The CFC rules are drafted in a "catch-all" style to apply not only to personal and corporate holding companies, but also other "structures" - in particular, foundations, partnerships, companies and other forms of collective investment -that operate in the interests of their stakeholders or beneficiaries, thus cutting out the easiest ways to avoid CFC rules by using various creative vehicles from blacklisted jurisdictions.
Corporate tax residency rules to combat "letterbox" companies
An important pillar of the new anti-avoidance rules that should combat non-Russian structures with no substance is the corporate tax residency concept based on the "place of effective management & control" test. Currently, Russian tax authorities can go after non-Russian companies only based on the poorly-enforced permanent establishment concept. Under the new rules, non-Russian companies, including the ones not from currently non-blacklisted jurisdictions (e.g., Cyprus, the Netherlands, Luxembourg, Switzerland, etc.) can be deemed as Russian tax residents if they are effectively managed and controlled from Russia.
The draft law provides for a number of broad self-sufficient tests for deeming a non-Russian company a Russian tax resident, including storage of archives of a non-Russian company in Russia. Should such fact be discovered, including in the course of domestic investigation, payment of the CFC tax by a controlling person does not legally exempt the company itself from the Russian corporate tax obligation - double taxation is possible in such case until overpaid CFC tax is refunded, this being effectively a penalty for using structures with no substance. It cannot be excluded that offshore companies that are voluntarily disclosed under the CFC rules would be first in line for attack under the "management & control" test.
The law, on the other hand, provides an "easy" way out for taxpayers who wish to comply - non-Russian companies will be able to deem themselves as Russian tax residents and, as such, will not fall under the CFC rules.
What will taxpayers do?
There will no doubt be many taxpayers who would still play it the old way and simply rely on non-disclosure while carelessly waiting for the taxman to knock on the doorstep. It is fair to assume that some taxpayers, particularly large corporates and UHNWIs will transfer their structures to "white" jurisdictions and create proper substance there. Some others will keep the existing structures and reluctantly declare these as Russian tax residents (thus keeping the right to use English law and flexibility of non-Russian corporate law mechanisms), while others will be forced to restructure in favour of a set of Russian "full onshore" corporate vehicles, which may require a lengthy transition process and lots of work. But there will also be many compliant HNIWIs and UHNWIs who may opt to change their tax residency in order not to fall under the new restrictions - a possibility that not all large corporates have at hand.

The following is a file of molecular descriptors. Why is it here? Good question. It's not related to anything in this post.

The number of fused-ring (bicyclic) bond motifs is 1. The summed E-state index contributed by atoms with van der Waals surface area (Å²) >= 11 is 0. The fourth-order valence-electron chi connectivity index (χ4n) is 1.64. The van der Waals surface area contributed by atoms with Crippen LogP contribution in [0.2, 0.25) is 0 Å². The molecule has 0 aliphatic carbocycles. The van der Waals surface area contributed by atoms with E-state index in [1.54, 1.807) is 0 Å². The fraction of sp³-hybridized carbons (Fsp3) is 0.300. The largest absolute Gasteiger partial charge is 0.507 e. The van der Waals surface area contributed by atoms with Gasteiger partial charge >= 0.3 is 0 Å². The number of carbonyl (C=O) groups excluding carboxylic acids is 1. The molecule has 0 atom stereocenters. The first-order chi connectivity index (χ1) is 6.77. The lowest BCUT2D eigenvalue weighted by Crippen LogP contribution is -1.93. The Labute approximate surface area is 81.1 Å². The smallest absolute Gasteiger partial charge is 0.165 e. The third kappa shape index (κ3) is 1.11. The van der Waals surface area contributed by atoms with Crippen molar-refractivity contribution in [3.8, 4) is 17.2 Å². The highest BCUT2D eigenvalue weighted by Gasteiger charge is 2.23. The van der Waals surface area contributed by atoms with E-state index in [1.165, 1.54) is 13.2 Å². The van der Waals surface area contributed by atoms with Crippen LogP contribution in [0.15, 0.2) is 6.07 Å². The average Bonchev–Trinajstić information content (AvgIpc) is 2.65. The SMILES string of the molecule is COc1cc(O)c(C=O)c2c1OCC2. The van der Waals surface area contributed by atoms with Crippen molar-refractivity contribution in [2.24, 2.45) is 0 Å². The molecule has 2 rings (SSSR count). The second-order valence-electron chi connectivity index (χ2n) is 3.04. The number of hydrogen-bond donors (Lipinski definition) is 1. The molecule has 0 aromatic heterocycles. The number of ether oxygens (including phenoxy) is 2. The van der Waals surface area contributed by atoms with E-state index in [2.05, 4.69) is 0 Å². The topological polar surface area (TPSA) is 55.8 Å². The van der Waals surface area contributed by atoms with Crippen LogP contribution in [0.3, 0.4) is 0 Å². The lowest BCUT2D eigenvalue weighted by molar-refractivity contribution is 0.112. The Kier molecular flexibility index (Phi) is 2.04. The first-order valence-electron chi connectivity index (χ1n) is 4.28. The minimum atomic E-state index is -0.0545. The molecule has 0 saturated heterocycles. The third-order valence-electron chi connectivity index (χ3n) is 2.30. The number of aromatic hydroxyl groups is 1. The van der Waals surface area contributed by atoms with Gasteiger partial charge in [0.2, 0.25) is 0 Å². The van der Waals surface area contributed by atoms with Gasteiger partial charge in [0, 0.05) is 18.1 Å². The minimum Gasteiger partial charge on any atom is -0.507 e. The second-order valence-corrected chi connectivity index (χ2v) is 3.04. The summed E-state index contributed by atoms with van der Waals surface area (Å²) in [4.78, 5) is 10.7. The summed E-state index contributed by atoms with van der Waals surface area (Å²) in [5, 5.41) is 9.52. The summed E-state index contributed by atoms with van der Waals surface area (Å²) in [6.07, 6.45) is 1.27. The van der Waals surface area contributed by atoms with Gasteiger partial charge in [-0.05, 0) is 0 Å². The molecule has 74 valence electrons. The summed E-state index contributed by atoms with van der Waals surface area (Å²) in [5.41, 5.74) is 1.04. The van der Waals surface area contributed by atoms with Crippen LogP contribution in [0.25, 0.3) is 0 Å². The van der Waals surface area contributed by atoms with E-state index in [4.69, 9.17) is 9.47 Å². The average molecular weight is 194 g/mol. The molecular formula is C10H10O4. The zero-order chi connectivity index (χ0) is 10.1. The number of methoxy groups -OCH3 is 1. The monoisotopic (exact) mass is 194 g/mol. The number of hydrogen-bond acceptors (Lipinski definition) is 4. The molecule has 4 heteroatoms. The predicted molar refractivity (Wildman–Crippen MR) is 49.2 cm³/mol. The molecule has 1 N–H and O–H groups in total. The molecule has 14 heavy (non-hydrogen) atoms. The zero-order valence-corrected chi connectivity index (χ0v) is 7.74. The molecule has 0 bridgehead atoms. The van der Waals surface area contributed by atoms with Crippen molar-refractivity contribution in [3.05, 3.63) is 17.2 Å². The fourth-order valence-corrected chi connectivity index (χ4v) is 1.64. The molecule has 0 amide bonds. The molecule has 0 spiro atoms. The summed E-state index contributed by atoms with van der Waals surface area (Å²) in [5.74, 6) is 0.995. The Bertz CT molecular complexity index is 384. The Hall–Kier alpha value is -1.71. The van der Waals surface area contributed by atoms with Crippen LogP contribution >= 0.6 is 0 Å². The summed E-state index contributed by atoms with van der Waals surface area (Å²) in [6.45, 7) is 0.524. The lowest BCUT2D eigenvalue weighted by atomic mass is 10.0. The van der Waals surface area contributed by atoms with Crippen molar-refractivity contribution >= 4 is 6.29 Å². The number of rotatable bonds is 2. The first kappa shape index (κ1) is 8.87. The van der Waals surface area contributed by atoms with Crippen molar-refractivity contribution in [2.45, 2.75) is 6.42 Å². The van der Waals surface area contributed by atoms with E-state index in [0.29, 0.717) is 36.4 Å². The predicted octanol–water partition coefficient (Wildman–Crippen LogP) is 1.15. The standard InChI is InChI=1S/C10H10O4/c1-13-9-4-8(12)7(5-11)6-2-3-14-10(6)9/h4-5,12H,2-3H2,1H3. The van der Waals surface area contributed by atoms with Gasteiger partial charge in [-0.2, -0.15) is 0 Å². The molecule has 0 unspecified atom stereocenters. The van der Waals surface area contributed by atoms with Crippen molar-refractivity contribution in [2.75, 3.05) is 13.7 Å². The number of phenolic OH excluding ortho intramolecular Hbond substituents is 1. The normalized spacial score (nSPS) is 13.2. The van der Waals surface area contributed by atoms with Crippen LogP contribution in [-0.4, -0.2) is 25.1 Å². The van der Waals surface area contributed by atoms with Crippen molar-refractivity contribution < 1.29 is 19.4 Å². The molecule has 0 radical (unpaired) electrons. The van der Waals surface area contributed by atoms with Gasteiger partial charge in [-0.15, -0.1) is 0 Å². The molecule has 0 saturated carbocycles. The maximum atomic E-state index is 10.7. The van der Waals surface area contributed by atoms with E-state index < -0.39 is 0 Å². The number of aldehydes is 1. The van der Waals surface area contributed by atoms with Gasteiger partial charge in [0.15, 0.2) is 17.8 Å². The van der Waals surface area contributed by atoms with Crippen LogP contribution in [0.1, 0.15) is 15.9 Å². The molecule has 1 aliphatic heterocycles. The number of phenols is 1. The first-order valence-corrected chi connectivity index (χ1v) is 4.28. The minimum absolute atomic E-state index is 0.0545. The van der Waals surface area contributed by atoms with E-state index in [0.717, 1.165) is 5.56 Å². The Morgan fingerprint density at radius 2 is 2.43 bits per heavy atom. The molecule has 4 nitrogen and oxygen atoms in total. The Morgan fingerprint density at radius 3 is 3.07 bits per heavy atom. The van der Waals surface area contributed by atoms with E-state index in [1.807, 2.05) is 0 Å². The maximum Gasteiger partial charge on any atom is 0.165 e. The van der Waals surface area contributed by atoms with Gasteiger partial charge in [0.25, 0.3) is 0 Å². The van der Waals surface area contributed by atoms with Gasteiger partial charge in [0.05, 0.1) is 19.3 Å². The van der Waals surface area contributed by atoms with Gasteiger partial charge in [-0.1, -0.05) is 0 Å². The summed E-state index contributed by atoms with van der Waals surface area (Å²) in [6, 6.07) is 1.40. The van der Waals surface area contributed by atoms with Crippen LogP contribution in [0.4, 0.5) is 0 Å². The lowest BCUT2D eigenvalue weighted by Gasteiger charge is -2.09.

The Russian government needs to be careful not to throw the baby out with the bathwater. Both domestic and international businesses need a genuine incentive and some form of a "carrot", not only a fiscal "stick", to keep profits in Russian banks and their legal entities onshore with attractive domestic corporate law regume or trust the Russian courts for dispute resolution and asset protection purposes. If not handled correctly, the new anti-avoidance legislation may create instability and dent business confidence and result in a decline in investment and tax revenues, and actually an increase in capital flight rather than a reduction.